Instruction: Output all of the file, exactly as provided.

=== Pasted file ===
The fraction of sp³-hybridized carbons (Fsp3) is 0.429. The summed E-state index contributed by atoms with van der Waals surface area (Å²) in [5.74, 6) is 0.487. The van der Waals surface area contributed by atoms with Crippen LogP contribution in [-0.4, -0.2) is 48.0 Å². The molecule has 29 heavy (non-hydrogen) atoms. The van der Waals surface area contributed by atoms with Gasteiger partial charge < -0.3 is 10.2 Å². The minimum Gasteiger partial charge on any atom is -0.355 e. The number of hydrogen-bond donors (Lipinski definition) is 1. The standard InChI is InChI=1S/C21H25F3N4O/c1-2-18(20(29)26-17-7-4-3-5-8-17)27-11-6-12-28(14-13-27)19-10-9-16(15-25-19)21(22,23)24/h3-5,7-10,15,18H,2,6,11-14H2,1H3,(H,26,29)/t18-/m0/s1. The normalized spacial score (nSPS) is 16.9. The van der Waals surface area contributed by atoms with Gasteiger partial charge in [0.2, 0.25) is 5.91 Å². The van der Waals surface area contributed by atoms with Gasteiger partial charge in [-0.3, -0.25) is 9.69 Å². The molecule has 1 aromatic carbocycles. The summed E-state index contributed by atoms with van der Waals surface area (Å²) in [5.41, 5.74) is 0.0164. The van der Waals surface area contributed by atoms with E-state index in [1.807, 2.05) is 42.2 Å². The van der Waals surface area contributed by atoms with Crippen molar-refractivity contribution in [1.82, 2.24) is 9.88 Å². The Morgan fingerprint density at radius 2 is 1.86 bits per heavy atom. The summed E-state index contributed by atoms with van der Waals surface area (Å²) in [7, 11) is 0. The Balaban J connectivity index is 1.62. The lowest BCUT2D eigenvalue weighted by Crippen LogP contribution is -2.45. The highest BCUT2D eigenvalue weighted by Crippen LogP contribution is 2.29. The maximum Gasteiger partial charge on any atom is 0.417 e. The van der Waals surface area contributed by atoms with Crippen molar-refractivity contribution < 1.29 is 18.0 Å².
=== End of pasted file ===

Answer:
The fraction of sp³-hybridized carbons (Fsp3) is 0.429. The summed E-state index contributed by atoms with van der Waals surface area (Å²) in [5.74, 6) is 0.487. The van der Waals surface area contributed by atoms with Crippen LogP contribution in [-0.4, -0.2) is 48.0 Å². The molecule has 29 heavy (non-hydrogen) atoms. The van der Waals surface area contributed by atoms with Gasteiger partial charge < -0.3 is 10.2 Å². The minimum Gasteiger partial charge on any atom is -0.355 e. The number of hydrogen-bond donors (Lipinski definition) is 1. The standard InChI is InChI=1S/C21H25F3N4O/c1-2-18(20(29)26-17-7-4-3-5-8-17)27-11-6-12-28(14-13-27)19-10-9-16(15-25-19)21(22,23)24/h3-5,7-10,15,18H,2,6,11-14H2,1H3,(H,26,29)/t18-/m0/s1. The normalized spacial score (nSPS) is 16.9. The van der Waals surface area contributed by atoms with Gasteiger partial charge in [0.2, 0.25) is 5.91 Å². The van der Waals surface area contributed by atoms with Gasteiger partial charge in [-0.3, -0.25) is 9.69 Å². The molecule has 1 aromatic carbocycles. The summed E-state index contributed by atoms with van der Waals surface area (Å²) in [5.41, 5.74) is 0.0164. The van der Waals surface area contributed by atoms with E-state index in [1.807, 2.05) is 42.2 Å². The van der Waals surface area contributed by atoms with Crippen molar-refractivity contribution in [1.82, 2.24) is 9.88 Å². The Morgan fingerprint density at radius 2 is 1.86 bits per heavy atom. The summed E-state index contributed by atoms with van der Waals surface area (Å²) in [7, 11) is 0. The Balaban J connectivity index is 1.62. The lowest BCUT2D eigenvalue weighted by Crippen LogP contribution is -2.45. The highest BCUT2D eigenvalue weighted by Crippen LogP contribution is 2.29. The maximum Gasteiger partial charge on any atom is 0.417 e. The van der Waals surface area contributed by atoms with Crippen molar-refractivity contribution < 1.29 is 18.0 Å².